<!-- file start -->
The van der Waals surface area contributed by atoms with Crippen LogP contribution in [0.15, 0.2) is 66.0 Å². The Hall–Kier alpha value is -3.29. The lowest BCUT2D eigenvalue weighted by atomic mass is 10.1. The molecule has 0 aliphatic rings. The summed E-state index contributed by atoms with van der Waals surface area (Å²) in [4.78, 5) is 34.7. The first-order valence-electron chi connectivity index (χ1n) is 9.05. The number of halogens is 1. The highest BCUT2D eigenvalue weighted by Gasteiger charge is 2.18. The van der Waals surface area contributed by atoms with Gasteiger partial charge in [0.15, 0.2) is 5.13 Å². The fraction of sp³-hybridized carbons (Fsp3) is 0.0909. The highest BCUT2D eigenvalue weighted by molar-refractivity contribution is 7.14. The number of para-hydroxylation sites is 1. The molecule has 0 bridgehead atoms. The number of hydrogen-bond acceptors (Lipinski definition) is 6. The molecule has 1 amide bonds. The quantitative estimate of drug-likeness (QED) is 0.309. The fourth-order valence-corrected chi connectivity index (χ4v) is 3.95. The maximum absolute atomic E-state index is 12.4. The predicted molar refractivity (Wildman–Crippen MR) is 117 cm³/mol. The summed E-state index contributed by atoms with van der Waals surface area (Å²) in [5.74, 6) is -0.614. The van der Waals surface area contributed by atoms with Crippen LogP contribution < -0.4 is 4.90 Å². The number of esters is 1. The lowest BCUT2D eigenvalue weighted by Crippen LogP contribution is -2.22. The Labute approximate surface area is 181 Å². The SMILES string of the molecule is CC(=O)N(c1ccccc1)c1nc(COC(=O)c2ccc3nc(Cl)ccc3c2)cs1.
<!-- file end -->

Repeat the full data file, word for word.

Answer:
The van der Waals surface area contributed by atoms with Crippen LogP contribution in [0.15, 0.2) is 66.0 Å². The Hall–Kier alpha value is -3.29. The lowest BCUT2D eigenvalue weighted by atomic mass is 10.1. The molecule has 0 aliphatic rings. The summed E-state index contributed by atoms with van der Waals surface area (Å²) in [4.78, 5) is 34.7. The first-order valence-electron chi connectivity index (χ1n) is 9.05. The number of halogens is 1. The highest BCUT2D eigenvalue weighted by Gasteiger charge is 2.18. The van der Waals surface area contributed by atoms with Gasteiger partial charge in [0.15, 0.2) is 5.13 Å². The fraction of sp³-hybridized carbons (Fsp3) is 0.0909. The highest BCUT2D eigenvalue weighted by molar-refractivity contribution is 7.14. The number of para-hydroxylation sites is 1. The molecule has 0 bridgehead atoms. The number of hydrogen-bond acceptors (Lipinski definition) is 6. The molecule has 1 amide bonds. The quantitative estimate of drug-likeness (QED) is 0.309. The fourth-order valence-corrected chi connectivity index (χ4v) is 3.95. The maximum absolute atomic E-state index is 12.4. The predicted molar refractivity (Wildman–Crippen MR) is 117 cm³/mol. The summed E-state index contributed by atoms with van der Waals surface area (Å²) in [5.74, 6) is -0.614. The van der Waals surface area contributed by atoms with Crippen LogP contribution < -0.4 is 4.90 Å². The number of esters is 1. The lowest BCUT2D eigenvalue weighted by Crippen LogP contribution is -2.22. The Labute approximate surface area is 181 Å². The SMILES string of the molecule is CC(=O)N(c1ccccc1)c1nc(COC(=O)c2ccc3nc(Cl)ccc3c2)cs1.